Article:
Electrolysis is the only form of epilation, or hair removal, classified by the FDA (United States Food and Drug Administration) as permanent.


Electrolysis takes its name from the electro-chemical reaction at the core of the electrolysis treatment. Its full name is Galvanic Electrolysis. The galvanic part comes from the original name for what we now know as a battery – a Galvanic Cell.


Most chemical reactions take place between ingredients that readily react together to release energy and form new compounds, but many useful chemical reactions require a bit of encouragement through heat or electricity. Such reactions are much easier to control by simply regulating the amount of heat or electricity applied.
In the case of the electro-chemical reaction in Electrolysis, a negative current is applied to the hair follicle and any moisture present in the follicle is gradually converted into sodium hydroxide (commonly known as lye) over a few minutes. Lye is highly reactive in the presence of organic compounds (in this case, skin). Fortunately, the amount of lye produced is miniscule and highly targeted to the area it is intended to work on beneath the skin.

A conductive pad is attached to the client’s arm or leg to allow a circuit to be completed between the client and the machine.
The clinician slides a hair-thin metal probe into each targeted hair follicle, this is not painful as they are literally the size of a human hair and cannot be felt as they slide into the follicle alongside the target hair. Contrary to the popular misconception, these probes are not needles. In fact they are completely blunt in order to prevent puncturing the skin but, at just 0.05mm to 0.15mm in thickness.
In several minutes, a tiny current is passed through the probe inserted into the hair follicle to convert moisture into lye. The probe is then removed along with the entire hair which will come out effortlessly.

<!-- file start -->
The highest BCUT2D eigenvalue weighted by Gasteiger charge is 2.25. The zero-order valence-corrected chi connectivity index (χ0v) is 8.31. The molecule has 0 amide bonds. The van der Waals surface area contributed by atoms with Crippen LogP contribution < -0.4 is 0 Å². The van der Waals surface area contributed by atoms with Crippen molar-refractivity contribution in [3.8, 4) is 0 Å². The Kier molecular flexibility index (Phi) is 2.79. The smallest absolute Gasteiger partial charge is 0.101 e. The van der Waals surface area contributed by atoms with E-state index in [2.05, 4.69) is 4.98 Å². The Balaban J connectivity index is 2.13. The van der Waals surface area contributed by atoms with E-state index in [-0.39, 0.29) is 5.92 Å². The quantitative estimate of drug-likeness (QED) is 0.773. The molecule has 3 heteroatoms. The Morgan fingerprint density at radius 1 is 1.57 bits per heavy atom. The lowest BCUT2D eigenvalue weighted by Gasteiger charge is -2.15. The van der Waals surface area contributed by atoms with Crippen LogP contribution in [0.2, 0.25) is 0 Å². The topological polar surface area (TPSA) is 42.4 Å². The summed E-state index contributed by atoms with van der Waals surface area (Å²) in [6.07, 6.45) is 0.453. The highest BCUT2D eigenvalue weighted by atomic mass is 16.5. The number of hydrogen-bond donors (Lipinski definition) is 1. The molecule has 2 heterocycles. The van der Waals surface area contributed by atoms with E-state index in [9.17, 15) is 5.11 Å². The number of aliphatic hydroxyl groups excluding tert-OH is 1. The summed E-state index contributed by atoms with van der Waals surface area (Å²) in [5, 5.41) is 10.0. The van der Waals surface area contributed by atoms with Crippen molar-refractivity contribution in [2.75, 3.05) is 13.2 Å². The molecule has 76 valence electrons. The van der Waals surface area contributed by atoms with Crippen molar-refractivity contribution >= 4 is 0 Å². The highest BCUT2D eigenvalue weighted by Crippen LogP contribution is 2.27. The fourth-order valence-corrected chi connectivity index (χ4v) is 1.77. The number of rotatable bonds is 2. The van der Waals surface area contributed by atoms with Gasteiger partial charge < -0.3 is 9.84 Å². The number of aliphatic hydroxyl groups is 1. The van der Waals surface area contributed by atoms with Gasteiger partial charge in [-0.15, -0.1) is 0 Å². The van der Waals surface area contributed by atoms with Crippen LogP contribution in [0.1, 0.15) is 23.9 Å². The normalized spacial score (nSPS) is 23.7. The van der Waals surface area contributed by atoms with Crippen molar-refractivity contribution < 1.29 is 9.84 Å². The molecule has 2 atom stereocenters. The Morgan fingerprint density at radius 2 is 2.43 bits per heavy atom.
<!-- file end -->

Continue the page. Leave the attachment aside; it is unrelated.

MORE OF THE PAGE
Today’s galvanic electrolysis machines are highly automated and run up to 32 probes consecutively allowing a good clinician to successfully treat over 200 hairs per hour.

Right up until the 1990s it had been a mystery why treatment with Galvanic Electrolysis proved to be permanent and far more effective than alternatives. Researchers in South Korea were finally able to provide an answer when they demonstrated that hair follicles with both the hair and root removed (i.e.: with the bottom third of the follicle removed) were able to regenerate new hairs from stem cells located in an area of the follicle called the bulge.
Unlike other methods of hair removal, Galvanic Electrolysis destroys the bulge as well as the hair and its root. Other methods will only achieve this when the hair happens to be in its growth phase. (only about 10% of hairs at any one time)

Terms like multi-needle electrolysis, single-needle electrolysis, thermolysis or blend are all often found grouped under the heading “Electrolysis” and this can be confusing.
Multi-needle electrolysis is simply another name for Galvanic Electrolysis which uses up to 32 probes at once. The term came about to distinguish it from single-needle electrolysis.
Single-needle electrolysis is not truly an electrolytic process at all. It is a common name for Thermolysis. The name came about simply because the equipment and technique look superficially similar to Electrolysis. Thermolysis uses heat from microwave energy to destroy and remove hairs.
Blend is also a single-probe technique. It attempts to increase the effectiveness of Thermolysis by combining it with true electrolysis. Clinical trials have never shown any measurable difference in effectiveness between Blend and Thermolysis.
Unlike some methods of hair removal, the Permanence Method of galvanic multi-probe electrolysis can be used on all parts of the body – even on tattoos, moles and sensitive areas of the skin.

It is important that the skin’s healing process be allowed to run its natural course. Be patient. If the skin does become inflamed or infected, use a clean cotton swab to gently wipe the area regularly with hydrogen peroxide (3% W/V).
If the infected area has to be covered by clothing, also apply a thin protective coating of Bepanthen Cream Balm and cover if necessary to prevent chaffing.
Should the area be more severely inflamed, seek advice immediately from your doctor.

Some of us heal slower, bruise more easily or are more susceptible to scarring either through age, diabetes, or for reasons unknown. If this is you, feedback from our clients says Arnica tablets may assist with the healing process.